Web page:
In the first of four stockings, the Minnesota Department of Natural Resources stocked 1,500 rainbow trout Friday in St. Peter Trout Ponds on the eve of the state stream trout fishing opener.
Another 1,500 rainbows will be stocked in the week of April 16-20, followed by another 1,000 the week of April 30-May 1 and 1,000 the week of May 14-18. The total stocked will be 5,000.
The fish stocked Friday are good sized, ranging from 10 to 12 inches, Brandon Eder said while stocking the ponds.
“Most of them look on the high side,” said Eder, Minnesota Natural Resources assistant area supervisor, Waterville Area Fisheries. “They look pretty healthy. They’re bigger than last year for sure.”
The DNR also is stocking Seven-Mile Creek between St. Peter and Mankato with 300 adult brown trout the week of May 1. Those will be a little bigger than the rainbows.
“Last year there were fish up to a pound of half, 2 pounds maybe,” Eder said. “They’re pretty big fish.”
In his second year working in the Waterville Area and his 12th year overall with the DNR, Eder said, “Everybody I talked to at Seven-Mile said they caught fish right in the park. We stock them up where the road ends, and I think they disperse up and down. They really did a nice job of rehabbing that creek. There used to plenty of times in the summer where it would go dry.”
The DNR created more deeper pools for trout to survive and thrive. “That’s where they hang out,” Eder said.
“We used to stock fingerling fish, hoping that they would stay in Seven-Mile and just grow up there, but I don’t think it was working, so that’s why we switched to the adult fish. They’re more catchable.”
Eder said the beauty of St. Peter Trout Ponds, also know as Paul’s Creek, is that it is a unique fishery.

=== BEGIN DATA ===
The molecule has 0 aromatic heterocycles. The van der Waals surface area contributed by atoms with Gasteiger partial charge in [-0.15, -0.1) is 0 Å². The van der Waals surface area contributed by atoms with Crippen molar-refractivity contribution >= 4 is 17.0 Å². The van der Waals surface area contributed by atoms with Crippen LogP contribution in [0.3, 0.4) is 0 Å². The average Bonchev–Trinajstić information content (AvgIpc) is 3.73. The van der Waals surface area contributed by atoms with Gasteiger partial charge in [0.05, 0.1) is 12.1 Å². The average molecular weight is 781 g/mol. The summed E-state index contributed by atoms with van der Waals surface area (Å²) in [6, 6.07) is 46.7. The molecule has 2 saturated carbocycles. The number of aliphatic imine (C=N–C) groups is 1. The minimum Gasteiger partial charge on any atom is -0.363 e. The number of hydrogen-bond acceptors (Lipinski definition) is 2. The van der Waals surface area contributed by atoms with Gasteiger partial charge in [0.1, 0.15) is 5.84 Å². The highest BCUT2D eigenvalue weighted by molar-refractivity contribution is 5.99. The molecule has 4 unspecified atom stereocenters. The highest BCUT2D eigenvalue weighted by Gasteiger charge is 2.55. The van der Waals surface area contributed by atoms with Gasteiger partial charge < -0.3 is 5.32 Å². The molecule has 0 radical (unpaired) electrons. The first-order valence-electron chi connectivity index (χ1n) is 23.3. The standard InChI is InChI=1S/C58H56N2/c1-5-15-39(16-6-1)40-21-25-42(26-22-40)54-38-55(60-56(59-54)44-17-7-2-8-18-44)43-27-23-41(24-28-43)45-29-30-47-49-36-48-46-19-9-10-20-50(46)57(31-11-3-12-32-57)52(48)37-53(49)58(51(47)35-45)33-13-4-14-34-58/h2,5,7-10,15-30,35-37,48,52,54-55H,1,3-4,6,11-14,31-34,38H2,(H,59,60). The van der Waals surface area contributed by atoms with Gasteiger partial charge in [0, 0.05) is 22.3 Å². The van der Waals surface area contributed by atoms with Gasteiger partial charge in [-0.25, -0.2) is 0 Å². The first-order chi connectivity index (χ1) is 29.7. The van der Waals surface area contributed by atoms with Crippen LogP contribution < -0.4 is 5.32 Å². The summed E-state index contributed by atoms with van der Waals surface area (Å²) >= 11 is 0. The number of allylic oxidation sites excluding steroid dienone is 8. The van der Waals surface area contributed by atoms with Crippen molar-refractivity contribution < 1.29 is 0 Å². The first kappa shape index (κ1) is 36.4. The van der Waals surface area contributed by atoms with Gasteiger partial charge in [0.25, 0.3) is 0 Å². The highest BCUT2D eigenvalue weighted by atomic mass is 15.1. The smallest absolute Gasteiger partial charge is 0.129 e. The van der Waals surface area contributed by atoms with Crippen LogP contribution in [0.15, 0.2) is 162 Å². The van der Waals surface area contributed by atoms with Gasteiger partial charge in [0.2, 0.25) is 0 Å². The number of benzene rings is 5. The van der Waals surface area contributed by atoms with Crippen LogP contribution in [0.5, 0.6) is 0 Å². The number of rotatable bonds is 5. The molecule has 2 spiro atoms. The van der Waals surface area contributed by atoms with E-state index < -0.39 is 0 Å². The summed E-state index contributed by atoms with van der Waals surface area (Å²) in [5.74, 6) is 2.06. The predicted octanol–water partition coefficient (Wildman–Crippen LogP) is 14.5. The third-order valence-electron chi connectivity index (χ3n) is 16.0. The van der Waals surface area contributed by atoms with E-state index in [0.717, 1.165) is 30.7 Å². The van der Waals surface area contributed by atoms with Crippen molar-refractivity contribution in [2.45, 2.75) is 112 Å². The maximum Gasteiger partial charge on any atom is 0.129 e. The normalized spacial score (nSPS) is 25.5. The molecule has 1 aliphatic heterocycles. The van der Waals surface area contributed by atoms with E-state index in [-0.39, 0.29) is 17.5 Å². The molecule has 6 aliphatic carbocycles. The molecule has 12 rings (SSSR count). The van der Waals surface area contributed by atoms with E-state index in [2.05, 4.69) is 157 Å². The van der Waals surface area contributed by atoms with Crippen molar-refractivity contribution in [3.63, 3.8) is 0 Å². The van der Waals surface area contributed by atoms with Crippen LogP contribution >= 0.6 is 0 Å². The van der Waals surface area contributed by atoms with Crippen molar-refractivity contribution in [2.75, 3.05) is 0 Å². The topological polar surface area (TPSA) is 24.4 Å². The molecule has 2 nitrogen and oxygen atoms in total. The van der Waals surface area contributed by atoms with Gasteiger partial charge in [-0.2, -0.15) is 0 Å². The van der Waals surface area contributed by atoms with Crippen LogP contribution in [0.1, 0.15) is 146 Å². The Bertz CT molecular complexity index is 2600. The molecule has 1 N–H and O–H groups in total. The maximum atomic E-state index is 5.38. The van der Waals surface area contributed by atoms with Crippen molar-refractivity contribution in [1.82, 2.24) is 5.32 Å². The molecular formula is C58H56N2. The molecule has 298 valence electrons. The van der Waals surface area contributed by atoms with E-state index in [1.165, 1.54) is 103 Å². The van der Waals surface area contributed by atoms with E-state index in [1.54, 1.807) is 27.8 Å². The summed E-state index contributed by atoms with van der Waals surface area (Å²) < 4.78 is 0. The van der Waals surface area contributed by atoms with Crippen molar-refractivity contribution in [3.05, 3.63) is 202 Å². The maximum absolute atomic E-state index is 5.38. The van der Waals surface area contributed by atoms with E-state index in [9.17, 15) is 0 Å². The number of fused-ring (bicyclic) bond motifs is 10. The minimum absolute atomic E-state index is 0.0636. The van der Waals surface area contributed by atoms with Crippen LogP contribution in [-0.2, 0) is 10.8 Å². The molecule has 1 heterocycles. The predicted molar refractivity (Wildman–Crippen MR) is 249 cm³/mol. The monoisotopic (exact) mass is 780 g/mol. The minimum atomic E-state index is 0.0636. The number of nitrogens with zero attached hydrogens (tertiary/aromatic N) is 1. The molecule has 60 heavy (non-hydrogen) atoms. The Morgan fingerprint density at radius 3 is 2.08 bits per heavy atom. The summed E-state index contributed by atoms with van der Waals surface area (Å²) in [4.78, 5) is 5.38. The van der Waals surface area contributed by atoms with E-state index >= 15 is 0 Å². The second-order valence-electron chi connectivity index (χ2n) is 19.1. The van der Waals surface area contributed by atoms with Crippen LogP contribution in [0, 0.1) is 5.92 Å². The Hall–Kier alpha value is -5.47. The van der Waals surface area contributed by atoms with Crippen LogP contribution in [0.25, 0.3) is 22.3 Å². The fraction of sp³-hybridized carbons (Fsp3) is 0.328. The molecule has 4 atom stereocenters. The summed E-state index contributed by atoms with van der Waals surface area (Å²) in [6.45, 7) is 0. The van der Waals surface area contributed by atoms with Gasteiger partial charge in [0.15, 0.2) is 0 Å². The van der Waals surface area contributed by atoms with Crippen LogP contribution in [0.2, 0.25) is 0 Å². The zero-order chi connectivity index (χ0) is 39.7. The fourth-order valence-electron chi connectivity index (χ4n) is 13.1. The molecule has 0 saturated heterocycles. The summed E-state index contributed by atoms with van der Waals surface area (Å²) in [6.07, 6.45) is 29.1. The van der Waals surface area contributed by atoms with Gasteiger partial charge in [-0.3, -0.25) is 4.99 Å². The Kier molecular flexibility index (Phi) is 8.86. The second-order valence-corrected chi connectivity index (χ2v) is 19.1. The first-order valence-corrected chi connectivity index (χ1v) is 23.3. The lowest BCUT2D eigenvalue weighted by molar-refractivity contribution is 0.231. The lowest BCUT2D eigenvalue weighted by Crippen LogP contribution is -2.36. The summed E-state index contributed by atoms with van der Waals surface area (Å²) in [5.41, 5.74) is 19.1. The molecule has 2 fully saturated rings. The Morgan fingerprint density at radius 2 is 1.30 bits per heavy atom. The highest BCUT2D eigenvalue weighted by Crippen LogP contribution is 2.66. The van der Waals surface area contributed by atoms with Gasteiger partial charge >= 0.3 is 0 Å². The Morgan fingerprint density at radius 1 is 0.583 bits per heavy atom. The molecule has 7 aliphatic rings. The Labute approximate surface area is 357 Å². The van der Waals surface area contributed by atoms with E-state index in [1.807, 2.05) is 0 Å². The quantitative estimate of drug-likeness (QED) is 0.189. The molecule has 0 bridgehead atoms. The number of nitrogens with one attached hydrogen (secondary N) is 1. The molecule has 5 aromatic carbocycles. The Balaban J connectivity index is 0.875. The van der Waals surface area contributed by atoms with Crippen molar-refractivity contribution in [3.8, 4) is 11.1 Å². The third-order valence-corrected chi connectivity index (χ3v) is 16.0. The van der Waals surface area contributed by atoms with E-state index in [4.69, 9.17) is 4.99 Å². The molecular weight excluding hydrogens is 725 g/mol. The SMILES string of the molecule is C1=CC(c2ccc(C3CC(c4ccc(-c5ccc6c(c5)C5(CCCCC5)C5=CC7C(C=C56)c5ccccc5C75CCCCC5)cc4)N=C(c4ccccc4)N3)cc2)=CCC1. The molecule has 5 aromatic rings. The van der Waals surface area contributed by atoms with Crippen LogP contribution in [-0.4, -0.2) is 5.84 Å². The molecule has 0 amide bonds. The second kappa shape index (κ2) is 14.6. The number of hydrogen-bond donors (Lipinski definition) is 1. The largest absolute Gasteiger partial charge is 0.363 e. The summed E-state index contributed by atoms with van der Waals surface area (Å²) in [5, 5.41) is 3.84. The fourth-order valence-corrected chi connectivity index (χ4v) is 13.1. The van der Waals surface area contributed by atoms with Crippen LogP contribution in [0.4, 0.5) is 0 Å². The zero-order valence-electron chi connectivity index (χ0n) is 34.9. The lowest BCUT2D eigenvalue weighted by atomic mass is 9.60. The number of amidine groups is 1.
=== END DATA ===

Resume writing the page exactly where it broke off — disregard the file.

“There is no other opportunity in the area, except for Seven-Mile,” Eder said. “It’s a nice opportunity for for shore fishing, which we don’t have a whole lot of. Most lakes are highly developed. It’s a good place to bring kids, and the trout are tasty and pretty easy to catch. It’s a fun activity for the family or anybody who wants to come out.”
And the trout are very willing to bite on about anything.
“They’re used to being feed, so just about anything that splashes in the water, they’re going to go after,” Eder said.
He recommends nightcrawlers or marshmallows.
“After a few days, they’ll start to chase shiny things like small crankbaits, little Mepps spinners,” Eder said. “Anything that makes a flash, they’ll attack. Most people will throw crawlers on the bottom or even marshmallows.”
All the trout stocked in southern Minnesota comes from the DNR hatchery in Lanesboro where they raise rainbows and brout trout.
One other trout stream in the Waterville Area is Rice Creek near Dundas. It is a self-sustaining brook trout stream that is not stocked.
“It’s a really cool little stream,” Eder said. “I talked to some people last year, and they said they’ve been catching quite a few brookies. We sampled up to a 13-inch brook trout. Most of them are pretty small, but there’s a lot of trout in that stream.”